In various ways all the New Testament authors interpreted contemporary historical events in the light of their revelatory experience of the Crucified One as Raised. With the notable exception of the Gospel of John, all the major New Testament books in diverse ways convey the sentiment that the present age is in the process of giving way to the New Age of God’s Kingdom.[6] The writer of the Letter to the Hebrews, for example, understood the first covenant to be obsolete and disappearing (Heb 8:13) as the eschatological “Day” approached (10:25). This attitude may have been historically confirmed for the writer if he was writing as the Roman armies were gathering to besiege and ultimately destroy the Jerusalem Temple, an event that would also shape his way of understanding Christ as the perfect priestly mediator. 

It is very noteworthy that Hebrews’ assertion of the first covenant’s obsolescence has been explicitly contradicted in recent magisterial Roman Catholic teaching. Again, this is possible because of our different eschatological horizons, our different effective history, and because of the creative freedom enabled by Catholic principles of biblical interpretation.

Is it not inevitable, then, that the New Testament’s eschatologically enthusiastic understanding of Jesus Christ as the fulfillment of divine promises to Israel must also be actualized differently in the world of today; a world that is all too painfully aware that the lion does not yet lay down with the lamb and that swords have not yet been beaten into plowshares? Like yeast in the dough, like the tiny mustard seed, we Catholics need to see our role as continuing Jesus’ mission of establishing God’s Reign. We do this, in the words of the often-overlooked Acts 3:32, since Jesus “must remain in heaven until the time of universal restoration that God announced long ago through his holy prophets."

Not surprisingly, the Catholic-Jewish dialogue has catalyzed some magisterial thinking along these lines. The 1985 Vatican Notes e.g., stressed the significance of a futurist eschatology in this way:

This holds true also for the Church which, realized already in Christ, yet awaits its definitive perfecting as the Body of Christ. The fact that the Body of Christ is still tending towards its full stature (Eph. 4:12-19) takes nothing from the value of being a Christian. So also the calling of the patriarchs and Exodus from Egypt do not lose their importance and value in God's design from being at the same time intermediate stages.[7]

Similarly, guidelines for preaching during Advent from the U.S. Bishops’ Liturgy Committee observe that, “While the biblical prophecies of an age of universal shalom are ‘fulfilled’ (i.e., irreversibly inaugurated) in Christ's coming, that fulfillment is not yet completely worked out in each person's life or perfected in the world at large.”[8] I suspect this understanding of “fulfilled” as “irreversibly inaugurated” is not the usual way the word would be defined by a typical Catholic.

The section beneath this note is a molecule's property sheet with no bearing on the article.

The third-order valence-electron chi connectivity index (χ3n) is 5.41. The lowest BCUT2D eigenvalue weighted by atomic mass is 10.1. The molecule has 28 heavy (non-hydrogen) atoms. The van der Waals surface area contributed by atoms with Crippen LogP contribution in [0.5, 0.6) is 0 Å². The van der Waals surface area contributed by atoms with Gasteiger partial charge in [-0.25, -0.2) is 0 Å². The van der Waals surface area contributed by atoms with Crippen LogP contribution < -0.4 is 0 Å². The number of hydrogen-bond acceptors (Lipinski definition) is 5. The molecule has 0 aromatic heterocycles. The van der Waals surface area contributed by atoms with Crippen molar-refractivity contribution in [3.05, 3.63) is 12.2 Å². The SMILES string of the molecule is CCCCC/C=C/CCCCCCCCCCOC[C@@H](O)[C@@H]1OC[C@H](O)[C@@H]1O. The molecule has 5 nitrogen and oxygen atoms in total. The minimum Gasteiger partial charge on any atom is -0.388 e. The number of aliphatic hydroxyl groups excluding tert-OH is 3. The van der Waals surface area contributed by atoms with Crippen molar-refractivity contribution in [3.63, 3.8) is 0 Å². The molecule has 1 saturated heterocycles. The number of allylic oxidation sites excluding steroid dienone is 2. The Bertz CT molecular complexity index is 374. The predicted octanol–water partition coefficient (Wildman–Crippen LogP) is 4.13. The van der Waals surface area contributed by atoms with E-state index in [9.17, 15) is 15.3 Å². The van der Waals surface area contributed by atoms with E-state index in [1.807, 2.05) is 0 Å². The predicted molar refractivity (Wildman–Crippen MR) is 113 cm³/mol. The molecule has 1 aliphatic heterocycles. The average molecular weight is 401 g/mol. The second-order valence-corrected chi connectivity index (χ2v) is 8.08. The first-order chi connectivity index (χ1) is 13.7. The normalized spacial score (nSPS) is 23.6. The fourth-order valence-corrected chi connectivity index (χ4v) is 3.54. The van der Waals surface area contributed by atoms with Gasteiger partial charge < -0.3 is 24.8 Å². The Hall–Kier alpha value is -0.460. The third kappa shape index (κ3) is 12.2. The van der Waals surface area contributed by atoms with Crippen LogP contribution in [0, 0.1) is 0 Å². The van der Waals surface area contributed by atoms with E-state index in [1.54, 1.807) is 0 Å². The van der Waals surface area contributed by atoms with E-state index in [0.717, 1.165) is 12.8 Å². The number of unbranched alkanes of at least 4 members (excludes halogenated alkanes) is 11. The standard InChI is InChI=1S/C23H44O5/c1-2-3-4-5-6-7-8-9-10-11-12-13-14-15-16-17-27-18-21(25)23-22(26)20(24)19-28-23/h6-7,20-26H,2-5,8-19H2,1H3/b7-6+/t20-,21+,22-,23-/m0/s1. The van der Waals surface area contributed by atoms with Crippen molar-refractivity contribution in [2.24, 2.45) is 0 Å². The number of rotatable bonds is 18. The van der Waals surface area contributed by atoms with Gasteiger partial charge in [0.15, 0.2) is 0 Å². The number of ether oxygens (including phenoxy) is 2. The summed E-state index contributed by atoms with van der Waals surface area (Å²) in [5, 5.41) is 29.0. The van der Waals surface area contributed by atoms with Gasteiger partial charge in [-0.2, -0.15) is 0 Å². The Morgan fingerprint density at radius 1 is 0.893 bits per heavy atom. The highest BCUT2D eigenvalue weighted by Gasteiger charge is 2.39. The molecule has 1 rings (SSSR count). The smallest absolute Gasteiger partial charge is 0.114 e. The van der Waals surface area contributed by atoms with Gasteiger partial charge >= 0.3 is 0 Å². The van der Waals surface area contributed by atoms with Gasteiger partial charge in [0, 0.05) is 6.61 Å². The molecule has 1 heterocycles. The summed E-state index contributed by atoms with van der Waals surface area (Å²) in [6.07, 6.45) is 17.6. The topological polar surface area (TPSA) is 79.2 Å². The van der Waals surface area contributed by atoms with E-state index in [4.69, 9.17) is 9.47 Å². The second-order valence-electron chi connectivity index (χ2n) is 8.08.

There is another dimension that needs mention, even if too briefly and simply. In the centuries after the New Testament, the Church became more distinct from Judaism and the Hellenistic philosophical categories of its overwhelmingly Gentile membership necessarily shaped its articulation of Christian doctrine. In addition, the non-occurrence of the eschaton gave rise to more realized eschatological and soteriological perspectives. This pattern is evident in what is arguably the most Hellenistic of all the New Testament books, the Gospel of John.[9]  Christian ideas about fulfillment and salvation were no longer driven by imminent eschatological expectations but became ontological confessions of transcendent and supra-historical verities.

Just as the Church today does not share the imminent eschatology of most of the New Testament, neither does the Western world think in the ontological categories that conditioned the patristic formulation of foundational Christian doctrines. Thus, Catholic theologians today are challenged not only by the magisterial affirmation of the permanence of God’s covenant with Israel, they also need to grapple with the consequences for traditional doctrinal expressions of the historical consciousness that characterizes Western culture today.  For myself, narrative theological approaches offer the greatest promise.

Let me bring these remarks to an end with some brief narrative themes that might prove useful. Since I will be dealing here with internal Christian theological reflection, the helpful role that interested Jewish friends might play is to ensure that Israel’s experience of God is not caricatured.

As Rabbi Solomon reminded us, “‘Covenant’ is a metaphor for a relationship, not the name of a unique metaphysical object.”[10] Therefore, it is preferable for Catholics to understand that Jews and Christians both live in relationship with the same God, and so share certain patterns of experience that resonate in both Israel’s and the Church’s histories. These resonances include God’s faithfulness, human weakness, and divine restoration of the human partners after times of calamity. Covenant should be conceived as a continuing action of covenanting. Such an approach renders the question of whether there are one or two covenants meaningless.[11]

Moreover, if we Catholics understand that Israel down through the ages until today has been covenanting with God, then, from a Christian perspective, Israel abides in relationship with that One whom Christian tradition knows as Father, Son, and Spirit. This must be true in Christian frames of reference even if Israel doesn’t relate to God in the same way.